TALKING SPORT - Ben tells it like it is

Phil Wilkinson
Phil Wilkinson

LET’S be honest, Ben Watson would find it nearly impossible to get on the wrong side of Wiganers.

This is the man who delivered an FA Cup to our town, making him – under any circumstances – all-but immune to criticism. Ever.

But today, he’s gone even higher in my estimations. Because he is telling it like it is.

We all still hope that Latics will turn their campaign around and drag themselves back into the play-off picture.

They’ve certainly got the playing squad to do so, and a manager in Malky Mackay who knows what it’s like to win promotion from the Championship. But the fact remains Latics remain rooted in the drop zone with Christmas decorations already up in many houses.

And before they can even start to think about regaining their top-flight status, they have to address the here and now and drag themselves out of the relegation mire.

Watson says the players ‘have realised that’, and that is the first step – hopefully of many – to putting right the wrongs of a disappointing campaign to date.

THE move to double the ban of athletes taking performance-enhancing drugs should be welcomed.... even if it presents fresh problems. I’ve long felt an unfairness to the fact an athlete who takes a ‘recreational drug’ – like cocaine or marijuana – gets the same, mandatory two-year ban as someone who takes, say, steroids.

Smoking pot is wrong. But it’s not cheating. Well, that’s all set to change.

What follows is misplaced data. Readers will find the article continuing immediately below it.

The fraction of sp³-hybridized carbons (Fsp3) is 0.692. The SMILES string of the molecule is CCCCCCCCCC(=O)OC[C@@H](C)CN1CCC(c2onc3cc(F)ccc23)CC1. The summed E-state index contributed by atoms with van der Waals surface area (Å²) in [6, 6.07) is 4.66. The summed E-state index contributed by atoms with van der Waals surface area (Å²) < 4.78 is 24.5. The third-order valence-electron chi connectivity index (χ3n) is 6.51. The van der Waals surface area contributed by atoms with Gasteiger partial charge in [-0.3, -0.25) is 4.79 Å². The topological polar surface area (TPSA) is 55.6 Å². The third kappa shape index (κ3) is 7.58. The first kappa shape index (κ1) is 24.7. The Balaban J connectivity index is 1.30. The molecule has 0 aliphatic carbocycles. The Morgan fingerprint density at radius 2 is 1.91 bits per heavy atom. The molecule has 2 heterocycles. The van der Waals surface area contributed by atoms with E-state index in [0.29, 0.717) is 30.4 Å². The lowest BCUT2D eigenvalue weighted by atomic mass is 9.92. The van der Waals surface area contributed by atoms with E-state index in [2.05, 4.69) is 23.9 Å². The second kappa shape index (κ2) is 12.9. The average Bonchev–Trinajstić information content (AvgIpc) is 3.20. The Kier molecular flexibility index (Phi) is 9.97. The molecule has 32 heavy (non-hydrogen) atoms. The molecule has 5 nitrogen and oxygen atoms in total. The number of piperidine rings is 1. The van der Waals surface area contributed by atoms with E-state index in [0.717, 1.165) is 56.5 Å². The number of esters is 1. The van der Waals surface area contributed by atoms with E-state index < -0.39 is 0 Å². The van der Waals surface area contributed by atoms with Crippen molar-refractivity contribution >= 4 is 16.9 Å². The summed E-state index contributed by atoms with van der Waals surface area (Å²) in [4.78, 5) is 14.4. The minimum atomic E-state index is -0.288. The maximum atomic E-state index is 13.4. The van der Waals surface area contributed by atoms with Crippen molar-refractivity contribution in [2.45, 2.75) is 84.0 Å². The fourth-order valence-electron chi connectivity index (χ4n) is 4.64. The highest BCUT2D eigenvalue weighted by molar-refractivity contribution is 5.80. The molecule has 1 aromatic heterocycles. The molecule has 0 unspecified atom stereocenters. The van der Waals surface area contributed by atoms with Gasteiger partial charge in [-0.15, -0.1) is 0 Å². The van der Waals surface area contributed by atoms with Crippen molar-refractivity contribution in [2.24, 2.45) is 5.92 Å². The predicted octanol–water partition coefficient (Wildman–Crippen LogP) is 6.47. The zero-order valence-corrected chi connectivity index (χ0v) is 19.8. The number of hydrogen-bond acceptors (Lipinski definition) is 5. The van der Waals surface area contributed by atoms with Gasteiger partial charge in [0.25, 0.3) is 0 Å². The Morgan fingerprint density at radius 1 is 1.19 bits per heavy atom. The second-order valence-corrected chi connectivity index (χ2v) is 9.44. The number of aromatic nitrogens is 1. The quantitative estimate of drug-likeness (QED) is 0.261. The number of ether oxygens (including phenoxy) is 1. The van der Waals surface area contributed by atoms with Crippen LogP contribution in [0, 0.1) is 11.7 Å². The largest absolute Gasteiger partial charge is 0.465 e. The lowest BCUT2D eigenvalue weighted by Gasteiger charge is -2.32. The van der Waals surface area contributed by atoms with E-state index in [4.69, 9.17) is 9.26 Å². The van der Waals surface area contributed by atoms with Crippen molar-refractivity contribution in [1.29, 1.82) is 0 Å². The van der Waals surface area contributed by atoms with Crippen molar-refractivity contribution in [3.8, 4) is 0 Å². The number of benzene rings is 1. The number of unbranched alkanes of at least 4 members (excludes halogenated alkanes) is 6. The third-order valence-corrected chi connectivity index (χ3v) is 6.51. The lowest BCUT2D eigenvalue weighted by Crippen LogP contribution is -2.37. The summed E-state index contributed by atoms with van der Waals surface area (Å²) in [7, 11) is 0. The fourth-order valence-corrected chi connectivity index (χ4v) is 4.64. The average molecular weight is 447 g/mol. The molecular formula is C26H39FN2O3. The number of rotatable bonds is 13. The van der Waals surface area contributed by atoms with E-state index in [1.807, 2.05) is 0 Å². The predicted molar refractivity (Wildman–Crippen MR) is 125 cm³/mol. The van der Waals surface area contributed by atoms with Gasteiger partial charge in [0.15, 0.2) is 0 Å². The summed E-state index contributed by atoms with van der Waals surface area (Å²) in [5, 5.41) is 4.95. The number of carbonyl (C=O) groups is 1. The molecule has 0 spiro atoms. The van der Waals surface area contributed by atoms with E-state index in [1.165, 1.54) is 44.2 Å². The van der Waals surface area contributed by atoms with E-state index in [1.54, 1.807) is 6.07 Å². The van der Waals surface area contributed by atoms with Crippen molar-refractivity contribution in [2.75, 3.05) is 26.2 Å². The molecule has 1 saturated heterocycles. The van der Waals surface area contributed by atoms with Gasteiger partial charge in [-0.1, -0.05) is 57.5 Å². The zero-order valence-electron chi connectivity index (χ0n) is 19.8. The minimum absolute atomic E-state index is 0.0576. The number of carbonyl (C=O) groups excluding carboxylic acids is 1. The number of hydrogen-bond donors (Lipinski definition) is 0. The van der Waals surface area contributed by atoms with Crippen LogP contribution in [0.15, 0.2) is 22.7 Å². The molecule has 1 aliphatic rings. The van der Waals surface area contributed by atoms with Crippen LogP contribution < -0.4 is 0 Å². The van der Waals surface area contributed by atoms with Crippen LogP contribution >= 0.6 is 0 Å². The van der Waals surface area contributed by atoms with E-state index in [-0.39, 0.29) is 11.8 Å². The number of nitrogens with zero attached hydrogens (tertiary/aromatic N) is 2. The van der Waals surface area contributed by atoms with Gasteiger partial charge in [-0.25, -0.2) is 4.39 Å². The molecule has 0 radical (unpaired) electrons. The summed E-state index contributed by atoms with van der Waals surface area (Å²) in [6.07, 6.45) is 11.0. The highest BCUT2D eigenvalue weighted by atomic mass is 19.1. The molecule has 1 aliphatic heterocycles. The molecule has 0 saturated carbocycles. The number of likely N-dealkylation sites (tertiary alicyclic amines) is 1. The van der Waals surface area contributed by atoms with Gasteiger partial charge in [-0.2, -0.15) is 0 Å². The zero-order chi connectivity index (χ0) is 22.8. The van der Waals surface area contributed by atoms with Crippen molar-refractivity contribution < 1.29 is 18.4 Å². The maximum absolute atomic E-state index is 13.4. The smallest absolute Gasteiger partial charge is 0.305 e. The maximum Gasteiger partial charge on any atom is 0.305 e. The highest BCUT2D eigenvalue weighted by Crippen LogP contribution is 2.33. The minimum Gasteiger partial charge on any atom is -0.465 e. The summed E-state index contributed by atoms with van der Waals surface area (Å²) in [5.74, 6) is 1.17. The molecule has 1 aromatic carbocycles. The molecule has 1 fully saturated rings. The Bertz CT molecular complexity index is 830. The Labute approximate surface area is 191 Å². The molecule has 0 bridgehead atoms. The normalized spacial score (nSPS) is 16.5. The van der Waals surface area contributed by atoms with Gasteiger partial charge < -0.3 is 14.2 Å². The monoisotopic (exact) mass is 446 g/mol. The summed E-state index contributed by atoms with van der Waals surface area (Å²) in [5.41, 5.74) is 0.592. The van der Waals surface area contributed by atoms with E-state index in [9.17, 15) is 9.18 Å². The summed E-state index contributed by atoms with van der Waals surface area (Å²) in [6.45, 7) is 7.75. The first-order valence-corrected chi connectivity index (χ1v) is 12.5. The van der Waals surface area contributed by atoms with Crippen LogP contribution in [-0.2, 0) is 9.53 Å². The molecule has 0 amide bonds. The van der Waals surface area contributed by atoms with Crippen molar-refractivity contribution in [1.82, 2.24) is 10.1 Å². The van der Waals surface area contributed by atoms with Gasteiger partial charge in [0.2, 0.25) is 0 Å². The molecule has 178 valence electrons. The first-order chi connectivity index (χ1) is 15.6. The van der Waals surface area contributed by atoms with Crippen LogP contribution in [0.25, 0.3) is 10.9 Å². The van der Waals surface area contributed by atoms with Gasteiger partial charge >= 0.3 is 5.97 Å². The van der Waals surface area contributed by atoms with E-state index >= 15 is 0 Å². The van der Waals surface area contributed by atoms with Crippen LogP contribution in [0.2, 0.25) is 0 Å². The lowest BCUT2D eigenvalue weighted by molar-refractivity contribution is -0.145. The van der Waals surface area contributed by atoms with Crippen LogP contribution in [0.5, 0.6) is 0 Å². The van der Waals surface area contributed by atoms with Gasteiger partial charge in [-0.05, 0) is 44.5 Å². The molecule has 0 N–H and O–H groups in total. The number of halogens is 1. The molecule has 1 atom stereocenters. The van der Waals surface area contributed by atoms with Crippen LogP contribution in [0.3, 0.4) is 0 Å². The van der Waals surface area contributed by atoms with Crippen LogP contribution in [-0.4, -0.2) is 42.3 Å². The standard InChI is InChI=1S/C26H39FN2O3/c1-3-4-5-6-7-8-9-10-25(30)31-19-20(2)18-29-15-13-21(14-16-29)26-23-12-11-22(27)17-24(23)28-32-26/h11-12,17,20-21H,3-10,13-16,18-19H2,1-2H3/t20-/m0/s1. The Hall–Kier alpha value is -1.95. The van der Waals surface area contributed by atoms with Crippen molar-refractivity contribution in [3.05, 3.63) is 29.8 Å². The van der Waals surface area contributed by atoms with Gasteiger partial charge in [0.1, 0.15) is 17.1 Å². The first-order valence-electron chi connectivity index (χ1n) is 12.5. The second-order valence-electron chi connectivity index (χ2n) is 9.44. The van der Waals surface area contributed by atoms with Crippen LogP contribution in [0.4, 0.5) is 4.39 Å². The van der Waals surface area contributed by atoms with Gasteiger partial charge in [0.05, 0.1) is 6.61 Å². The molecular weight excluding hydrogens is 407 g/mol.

But the trouble is, it will only apply to those who have “intentionally” used banned substances. Cue a deluge of claims by Russian athletes saying they have had their drinks mysteriously spiked with rocket fuel.

THE BBC is right to say it is “inevitable that many very worthy sports-people” will not make the shortlist for the Sports Personality of the Year. Because as a country, we are blessed with some amazing talent.

But still, the decision to leave Sam Burgess from the panel reeks of ignorance. As if, maybe, they just forgot to look at rugby league.

Because Burgess carried Souths to their first Premiership in four decades and won man of the match in the Grand Final. If a Brit had made a similar impact in NFL, NBA, or any other top league in the globe, I’m sure he would make the list ahead of, say, Carl Froch, who had just one fight in 2014.

Still, not to worry.

Now Burgess has started his career in rugby union, would anyone be surprised if he gets his recognition next year instead?

THE NRL is discussing cutting the number of substitutions from 10, to eight or even six, by the start of 2016.

It’s a good move, but that’s not the point. The fact they are free to alter how their competition is played – without worrying about taking their game further away from the sport played in Super League and in Tests – is further evidence of just how toothless the sport’s international body is.

It wouldn’t happen in other sports. And it shouldn’t happen in a sport with only two professional competitions.